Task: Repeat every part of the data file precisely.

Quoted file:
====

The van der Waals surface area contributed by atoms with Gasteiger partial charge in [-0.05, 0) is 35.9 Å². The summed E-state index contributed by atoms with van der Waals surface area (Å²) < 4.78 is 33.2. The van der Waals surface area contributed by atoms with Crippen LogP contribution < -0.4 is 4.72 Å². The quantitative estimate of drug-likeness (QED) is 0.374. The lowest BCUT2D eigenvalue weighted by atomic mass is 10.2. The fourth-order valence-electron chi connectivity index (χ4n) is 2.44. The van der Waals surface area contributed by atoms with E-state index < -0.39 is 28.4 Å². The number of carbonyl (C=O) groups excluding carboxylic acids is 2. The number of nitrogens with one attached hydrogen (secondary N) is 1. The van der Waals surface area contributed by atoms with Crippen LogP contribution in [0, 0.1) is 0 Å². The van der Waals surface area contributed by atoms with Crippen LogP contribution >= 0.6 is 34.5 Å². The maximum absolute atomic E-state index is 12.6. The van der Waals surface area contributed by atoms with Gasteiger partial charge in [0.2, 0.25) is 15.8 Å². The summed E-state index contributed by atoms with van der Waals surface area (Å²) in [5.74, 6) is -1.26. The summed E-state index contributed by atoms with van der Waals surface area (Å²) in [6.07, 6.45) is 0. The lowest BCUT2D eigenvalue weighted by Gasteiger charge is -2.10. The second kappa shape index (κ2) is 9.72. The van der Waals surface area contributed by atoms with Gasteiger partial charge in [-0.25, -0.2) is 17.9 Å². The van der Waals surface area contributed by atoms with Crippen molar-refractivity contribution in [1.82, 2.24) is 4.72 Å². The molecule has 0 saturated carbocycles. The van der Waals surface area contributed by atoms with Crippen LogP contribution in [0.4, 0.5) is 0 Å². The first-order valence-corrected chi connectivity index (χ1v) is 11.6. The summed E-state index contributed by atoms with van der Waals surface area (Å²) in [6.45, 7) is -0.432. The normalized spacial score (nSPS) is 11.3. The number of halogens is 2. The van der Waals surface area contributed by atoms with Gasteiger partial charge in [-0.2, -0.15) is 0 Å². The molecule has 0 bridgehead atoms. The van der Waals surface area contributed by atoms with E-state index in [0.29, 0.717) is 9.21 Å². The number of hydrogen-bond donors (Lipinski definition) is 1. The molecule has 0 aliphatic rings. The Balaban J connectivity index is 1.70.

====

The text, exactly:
The van der Waals surface area contributed by atoms with Gasteiger partial charge in [-0.05, 0) is 35.9 Å². The summed E-state index contributed by atoms with van der Waals surface area (Å²) < 4.78 is 33.2. The van der Waals surface area contributed by atoms with Crippen LogP contribution < -0.4 is 4.72 Å². The quantitative estimate of drug-likeness (QED) is 0.374. The lowest BCUT2D eigenvalue weighted by atomic mass is 10.2. The fourth-order valence-electron chi connectivity index (χ4n) is 2.44. The van der Waals surface area contributed by atoms with E-state index < -0.39 is 28.4 Å². The number of carbonyl (C=O) groups excluding carboxylic acids is 2. The number of nitrogens with one attached hydrogen (secondary N) is 1. The van der Waals surface area contributed by atoms with Crippen LogP contribution in [0, 0.1) is 0 Å². The van der Waals surface area contributed by atoms with Crippen LogP contribution >= 0.6 is 34.5 Å². The maximum absolute atomic E-state index is 12.6. The van der Waals surface area contributed by atoms with Gasteiger partial charge in [0.2, 0.25) is 15.8 Å². The summed E-state index contributed by atoms with van der Waals surface area (Å²) in [5.74, 6) is -1.26. The summed E-state index contributed by atoms with van der Waals surface area (Å²) in [6.07, 6.45) is 0. The lowest BCUT2D eigenvalue weighted by Gasteiger charge is -2.10. The second kappa shape index (κ2) is 9.72. The van der Waals surface area contributed by atoms with Gasteiger partial charge in [-0.25, -0.2) is 17.9 Å². The van der Waals surface area contributed by atoms with Crippen molar-refractivity contribution in [1.82, 2.24) is 4.72 Å². The molecule has 0 saturated carbocycles. The van der Waals surface area contributed by atoms with Crippen LogP contribution in [0.4, 0.5) is 0 Å². The first-order valence-corrected chi connectivity index (χ1v) is 11.6. The summed E-state index contributed by atoms with van der Waals surface area (Å²) in [6.45, 7) is -0.432. The normalized spacial score (nSPS) is 11.3. The number of halogens is 2. The van der Waals surface area contributed by atoms with Gasteiger partial charge in [-0.2, -0.15) is 0 Å². The molecule has 0 bridgehead atoms. The van der Waals surface area contributed by atoms with E-state index in [0.29, 0.717) is 9.21 Å². The number of hydrogen-bond donors (Lipinski definition) is 1. The molecule has 0 aliphatic rings. The Balaban J connectivity index is 1.70.